Polar Bears International

© Kt Miller/Polar Bears International

10/29/2013 8:31:45 PM

A Polar Bear Thanksgiving

Last week, I gathered around the table with my Churchill family—the crew that is the glue holding Polar Bears International's conservation efforts together up here in Churchill during the annual fall polar bear migration. It was Canadian Thanksgiving and, being the only Canadian, I made dinner and was given the chance to reflect on what I am thankful for. After thinking about it, the first thing that came to mind was my opportunity to be part of the PBI team this year.

I am conducting PBI's Citizen Science Project again, working with Frontiers North Adventures on the Tundra Buggies® with guests from all over the world. The Citizen Science Project was conceived by PBI's chief scientist, Dr. Steven Amstrup, and is supported by SeaWorld, the North Carolina Zoo and Accolade Wines. Dr. Merav Ben-David (University of Wyoming) and Dr. Elizabeth Flaherty (Purdue University) help advise the project. Joining me this year are Jadelys Tonos from Purdue University and Jordan Winter from the University of Wyoming, both undergraduate students helping to conduct the study.

Our goal is to gather body size information on polar bears through photographs that guests on the Tundra Buggies® help collect. This data can help us track long-term changes in the bears that could be happening as the polar bears' sea ice habitat disappears from global climate change. With sea ice losses, polar bears have reduced access to their main prey, ringed seals, which they depend on to store the fat that they need to survive on during the ice-free season.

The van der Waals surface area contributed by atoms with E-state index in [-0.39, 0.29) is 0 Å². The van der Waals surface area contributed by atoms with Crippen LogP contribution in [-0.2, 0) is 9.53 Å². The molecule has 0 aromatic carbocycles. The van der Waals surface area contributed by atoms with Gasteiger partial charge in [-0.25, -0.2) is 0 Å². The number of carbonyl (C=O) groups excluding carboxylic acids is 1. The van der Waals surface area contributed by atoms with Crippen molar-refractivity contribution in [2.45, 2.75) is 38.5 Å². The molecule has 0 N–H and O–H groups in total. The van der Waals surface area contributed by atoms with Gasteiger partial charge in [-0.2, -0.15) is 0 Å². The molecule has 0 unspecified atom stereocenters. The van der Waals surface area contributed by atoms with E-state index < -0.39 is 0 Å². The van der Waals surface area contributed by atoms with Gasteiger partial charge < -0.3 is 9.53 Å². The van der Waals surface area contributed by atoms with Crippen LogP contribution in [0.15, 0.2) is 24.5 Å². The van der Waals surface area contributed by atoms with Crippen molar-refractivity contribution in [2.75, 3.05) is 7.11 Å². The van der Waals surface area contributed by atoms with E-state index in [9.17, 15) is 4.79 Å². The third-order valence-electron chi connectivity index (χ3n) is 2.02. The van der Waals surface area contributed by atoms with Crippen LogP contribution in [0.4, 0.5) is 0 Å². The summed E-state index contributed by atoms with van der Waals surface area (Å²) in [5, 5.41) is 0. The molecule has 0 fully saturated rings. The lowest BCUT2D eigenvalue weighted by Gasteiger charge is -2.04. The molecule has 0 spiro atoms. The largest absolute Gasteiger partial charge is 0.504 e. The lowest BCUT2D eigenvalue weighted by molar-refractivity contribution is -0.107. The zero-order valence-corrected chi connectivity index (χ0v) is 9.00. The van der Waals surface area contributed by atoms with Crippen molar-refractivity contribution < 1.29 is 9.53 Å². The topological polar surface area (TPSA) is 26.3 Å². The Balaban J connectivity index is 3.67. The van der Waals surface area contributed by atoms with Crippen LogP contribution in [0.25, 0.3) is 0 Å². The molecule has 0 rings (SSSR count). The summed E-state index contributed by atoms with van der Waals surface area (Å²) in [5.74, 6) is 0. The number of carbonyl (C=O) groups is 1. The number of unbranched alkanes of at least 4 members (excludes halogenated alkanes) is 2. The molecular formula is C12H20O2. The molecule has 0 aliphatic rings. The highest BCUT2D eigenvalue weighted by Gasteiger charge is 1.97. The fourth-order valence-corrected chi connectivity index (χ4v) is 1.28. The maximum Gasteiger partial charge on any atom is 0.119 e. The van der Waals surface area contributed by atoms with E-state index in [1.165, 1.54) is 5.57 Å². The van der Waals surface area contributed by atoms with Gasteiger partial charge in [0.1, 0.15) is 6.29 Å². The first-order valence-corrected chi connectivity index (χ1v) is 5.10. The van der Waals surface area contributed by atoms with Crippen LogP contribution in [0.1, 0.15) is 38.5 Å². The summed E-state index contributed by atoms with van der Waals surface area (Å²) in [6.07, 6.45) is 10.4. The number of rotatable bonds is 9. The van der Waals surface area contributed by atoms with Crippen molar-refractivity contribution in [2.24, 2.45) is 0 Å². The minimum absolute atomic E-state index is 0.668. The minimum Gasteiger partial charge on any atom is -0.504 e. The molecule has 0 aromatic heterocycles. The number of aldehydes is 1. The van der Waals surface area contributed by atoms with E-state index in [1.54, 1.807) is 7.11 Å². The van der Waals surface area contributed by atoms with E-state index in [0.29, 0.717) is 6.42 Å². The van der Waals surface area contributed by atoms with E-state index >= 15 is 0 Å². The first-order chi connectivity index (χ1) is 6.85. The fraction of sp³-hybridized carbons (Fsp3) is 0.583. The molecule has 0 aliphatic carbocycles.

It is very rewarding to work with the Frontiers North Adventures guests as they share the same passion as I do for the polar bear and their fragile habitat. I have had a lot of fun watching people see their first polar bear, and watch their behaviors. Each day is so different from the next; the biodiversity that we see is incredible. We often see arctic hare, arctic fox, ptarmigan, gyrfalcons, and other small birds. All these species rely on a healthy arctic ecosystem, something they are all thankful for I am sure.

The weather has been chilly here. It is getting colder and there is a little bit more snow each day, something I am sure all the wildlife is thankful for. For the bears, I am sure they are anxious for the sea ice to return so they can feast soon, much like we did last week. However, they are no doubt hoping for something with lots of blubber on the menu. I wonder if polar bears say grace?

© Cassandra Debets/Polar Bears Internationa

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